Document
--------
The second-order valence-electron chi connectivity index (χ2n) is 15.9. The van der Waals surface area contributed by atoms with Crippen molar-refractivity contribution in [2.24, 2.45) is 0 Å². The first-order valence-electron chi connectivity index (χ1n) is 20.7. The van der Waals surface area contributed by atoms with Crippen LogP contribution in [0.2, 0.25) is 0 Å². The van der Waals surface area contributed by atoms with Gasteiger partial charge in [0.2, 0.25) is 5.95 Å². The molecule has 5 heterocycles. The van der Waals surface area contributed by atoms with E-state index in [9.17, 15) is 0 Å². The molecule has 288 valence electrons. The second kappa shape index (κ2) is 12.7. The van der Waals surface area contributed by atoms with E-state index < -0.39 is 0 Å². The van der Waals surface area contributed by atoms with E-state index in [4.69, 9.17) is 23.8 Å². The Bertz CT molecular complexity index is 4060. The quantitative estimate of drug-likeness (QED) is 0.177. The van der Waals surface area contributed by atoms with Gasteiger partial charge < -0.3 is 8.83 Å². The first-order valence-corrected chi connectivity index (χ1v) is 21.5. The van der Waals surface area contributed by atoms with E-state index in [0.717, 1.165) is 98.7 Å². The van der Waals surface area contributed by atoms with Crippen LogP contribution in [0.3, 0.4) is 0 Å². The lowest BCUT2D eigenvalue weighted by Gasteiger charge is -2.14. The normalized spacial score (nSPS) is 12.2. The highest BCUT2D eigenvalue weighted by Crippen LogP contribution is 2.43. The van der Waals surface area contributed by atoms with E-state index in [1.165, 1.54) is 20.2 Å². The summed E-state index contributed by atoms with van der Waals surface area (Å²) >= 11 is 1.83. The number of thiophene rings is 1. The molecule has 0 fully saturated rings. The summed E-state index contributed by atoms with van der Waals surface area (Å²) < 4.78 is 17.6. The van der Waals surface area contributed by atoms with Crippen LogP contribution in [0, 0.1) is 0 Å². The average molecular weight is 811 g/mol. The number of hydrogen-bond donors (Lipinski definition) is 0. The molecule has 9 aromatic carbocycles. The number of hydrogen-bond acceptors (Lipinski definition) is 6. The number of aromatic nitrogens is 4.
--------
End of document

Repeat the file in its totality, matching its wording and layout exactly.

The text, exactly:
The second-order valence-electron chi connectivity index (χ2n) is 15.9. The van der Waals surface area contributed by atoms with Crippen molar-refractivity contribution in [2.24, 2.45) is 0 Å². The first-order valence-electron chi connectivity index (χ1n) is 20.7. The van der Waals surface area contributed by atoms with Crippen LogP contribution in [0.2, 0.25) is 0 Å². The van der Waals surface area contributed by atoms with Gasteiger partial charge in [0.2, 0.25) is 5.95 Å². The molecule has 5 heterocycles. The van der Waals surface area contributed by atoms with E-state index in [9.17, 15) is 0 Å². The molecule has 288 valence electrons. The second kappa shape index (κ2) is 12.7. The van der Waals surface area contributed by atoms with E-state index < -0.39 is 0 Å². The van der Waals surface area contributed by atoms with E-state index in [4.69, 9.17) is 23.8 Å². The Bertz CT molecular complexity index is 4060. The quantitative estimate of drug-likeness (QED) is 0.177. The van der Waals surface area contributed by atoms with Gasteiger partial charge < -0.3 is 8.83 Å². The first-order valence-corrected chi connectivity index (χ1v) is 21.5. The van der Waals surface area contributed by atoms with E-state index in [0.717, 1.165) is 98.7 Å². The van der Waals surface area contributed by atoms with Crippen LogP contribution in [0.3, 0.4) is 0 Å². The lowest BCUT2D eigenvalue weighted by Gasteiger charge is -2.14. The normalized spacial score (nSPS) is 12.2. The highest BCUT2D eigenvalue weighted by Crippen LogP contribution is 2.43. The van der Waals surface area contributed by atoms with E-state index in [1.165, 1.54) is 20.2 Å². The summed E-state index contributed by atoms with van der Waals surface area (Å²) >= 11 is 1.83. The number of thiophene rings is 1. The molecule has 0 fully saturated rings. The summed E-state index contributed by atoms with van der Waals surface area (Å²) < 4.78 is 17.6. The van der Waals surface area contributed by atoms with Crippen LogP contribution in [0, 0.1) is 0 Å². The average molecular weight is 811 g/mol. The number of hydrogen-bond donors (Lipinski definition) is 0. The molecule has 9 aromatic carbocycles. The number of hydrogen-bond acceptors (Lipinski definition) is 6. The number of aromatic nitrogens is 4.